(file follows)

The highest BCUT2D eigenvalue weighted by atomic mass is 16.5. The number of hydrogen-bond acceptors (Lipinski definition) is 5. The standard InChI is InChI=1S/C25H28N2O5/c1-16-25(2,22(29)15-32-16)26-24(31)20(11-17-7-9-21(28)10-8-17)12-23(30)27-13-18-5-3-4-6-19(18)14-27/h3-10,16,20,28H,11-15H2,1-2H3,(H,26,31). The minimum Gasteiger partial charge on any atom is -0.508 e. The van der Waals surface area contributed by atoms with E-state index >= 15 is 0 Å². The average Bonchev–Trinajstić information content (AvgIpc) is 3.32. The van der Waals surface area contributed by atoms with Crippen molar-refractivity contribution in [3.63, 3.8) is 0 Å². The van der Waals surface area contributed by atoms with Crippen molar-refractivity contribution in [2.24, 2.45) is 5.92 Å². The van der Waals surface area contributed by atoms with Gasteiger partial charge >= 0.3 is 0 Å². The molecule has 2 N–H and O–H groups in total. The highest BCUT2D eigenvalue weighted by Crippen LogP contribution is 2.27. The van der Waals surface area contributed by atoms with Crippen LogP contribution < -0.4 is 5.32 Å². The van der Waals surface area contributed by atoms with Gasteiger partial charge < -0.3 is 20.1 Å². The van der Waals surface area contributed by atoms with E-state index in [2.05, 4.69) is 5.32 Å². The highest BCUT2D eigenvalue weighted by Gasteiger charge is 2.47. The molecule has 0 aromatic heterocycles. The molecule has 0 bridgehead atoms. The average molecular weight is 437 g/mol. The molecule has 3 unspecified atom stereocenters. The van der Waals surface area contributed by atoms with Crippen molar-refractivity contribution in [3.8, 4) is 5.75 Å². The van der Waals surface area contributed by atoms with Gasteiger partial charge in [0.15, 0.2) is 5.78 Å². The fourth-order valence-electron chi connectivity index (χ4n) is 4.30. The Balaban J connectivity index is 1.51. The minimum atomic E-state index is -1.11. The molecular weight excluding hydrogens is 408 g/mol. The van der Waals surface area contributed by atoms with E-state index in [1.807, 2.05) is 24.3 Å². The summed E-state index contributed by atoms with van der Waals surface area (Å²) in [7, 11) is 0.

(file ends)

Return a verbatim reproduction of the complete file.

The highest BCUT2D eigenvalue weighted by atomic mass is 16.5. The number of hydrogen-bond acceptors (Lipinski definition) is 5. The standard InChI is InChI=1S/C25H28N2O5/c1-16-25(2,22(29)15-32-16)26-24(31)20(11-17-7-9-21(28)10-8-17)12-23(30)27-13-18-5-3-4-6-19(18)14-27/h3-10,16,20,28H,11-15H2,1-2H3,(H,26,31). The minimum Gasteiger partial charge on any atom is -0.508 e. The van der Waals surface area contributed by atoms with E-state index >= 15 is 0 Å². The average Bonchev–Trinajstić information content (AvgIpc) is 3.32. The van der Waals surface area contributed by atoms with Crippen molar-refractivity contribution in [3.63, 3.8) is 0 Å². The van der Waals surface area contributed by atoms with Crippen molar-refractivity contribution in [2.24, 2.45) is 5.92 Å². The van der Waals surface area contributed by atoms with Gasteiger partial charge >= 0.3 is 0 Å². The molecule has 2 N–H and O–H groups in total. The highest BCUT2D eigenvalue weighted by Crippen LogP contribution is 2.27. The van der Waals surface area contributed by atoms with Crippen LogP contribution < -0.4 is 5.32 Å². The van der Waals surface area contributed by atoms with Gasteiger partial charge < -0.3 is 20.1 Å². The van der Waals surface area contributed by atoms with E-state index in [2.05, 4.69) is 5.32 Å². The highest BCUT2D eigenvalue weighted by Gasteiger charge is 2.47. The molecule has 0 aromatic heterocycles. The molecule has 0 bridgehead atoms. The average molecular weight is 437 g/mol. The molecule has 3 unspecified atom stereocenters. The van der Waals surface area contributed by atoms with Crippen molar-refractivity contribution in [3.8, 4) is 5.75 Å². The van der Waals surface area contributed by atoms with Gasteiger partial charge in [0.15, 0.2) is 5.78 Å². The fourth-order valence-electron chi connectivity index (χ4n) is 4.30. The Balaban J connectivity index is 1.51. The minimum atomic E-state index is -1.11. The molecular weight excluding hydrogens is 408 g/mol. The van der Waals surface area contributed by atoms with E-state index in [1.807, 2.05) is 24.3 Å². The summed E-state index contributed by atoms with van der Waals surface area (Å²) in [7, 11) is 0.